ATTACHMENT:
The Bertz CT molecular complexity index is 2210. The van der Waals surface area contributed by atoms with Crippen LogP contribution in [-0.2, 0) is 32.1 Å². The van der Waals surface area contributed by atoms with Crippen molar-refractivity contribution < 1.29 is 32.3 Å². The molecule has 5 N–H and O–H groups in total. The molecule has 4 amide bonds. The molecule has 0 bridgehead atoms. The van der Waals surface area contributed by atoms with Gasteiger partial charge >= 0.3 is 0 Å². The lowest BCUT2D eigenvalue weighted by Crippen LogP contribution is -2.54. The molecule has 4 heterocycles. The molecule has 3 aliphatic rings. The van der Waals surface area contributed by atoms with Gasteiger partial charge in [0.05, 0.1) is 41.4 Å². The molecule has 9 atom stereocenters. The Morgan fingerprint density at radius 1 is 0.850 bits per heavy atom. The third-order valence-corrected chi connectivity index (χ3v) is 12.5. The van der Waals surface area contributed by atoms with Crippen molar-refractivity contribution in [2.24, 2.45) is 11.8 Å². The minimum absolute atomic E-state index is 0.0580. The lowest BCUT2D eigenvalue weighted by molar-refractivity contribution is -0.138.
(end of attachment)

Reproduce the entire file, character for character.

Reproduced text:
The Bertz CT molecular complexity index is 2210. The van der Waals surface area contributed by atoms with Crippen LogP contribution in [-0.2, 0) is 32.1 Å². The van der Waals surface area contributed by atoms with Crippen molar-refractivity contribution < 1.29 is 32.3 Å². The molecule has 5 N–H and O–H groups in total. The molecule has 4 amide bonds. The molecule has 0 bridgehead atoms. The van der Waals surface area contributed by atoms with Gasteiger partial charge >= 0.3 is 0 Å². The lowest BCUT2D eigenvalue weighted by Crippen LogP contribution is -2.54. The molecule has 4 heterocycles. The molecule has 3 aliphatic rings. The van der Waals surface area contributed by atoms with Gasteiger partial charge in [0.05, 0.1) is 41.4 Å². The molecule has 9 atom stereocenters. The Morgan fingerprint density at radius 1 is 0.850 bits per heavy atom. The third-order valence-corrected chi connectivity index (χ3v) is 12.5. The van der Waals surface area contributed by atoms with Crippen molar-refractivity contribution in [2.24, 2.45) is 11.8 Å². The minimum absolute atomic E-state index is 0.0580. The lowest BCUT2D eigenvalue weighted by molar-refractivity contribution is -0.138.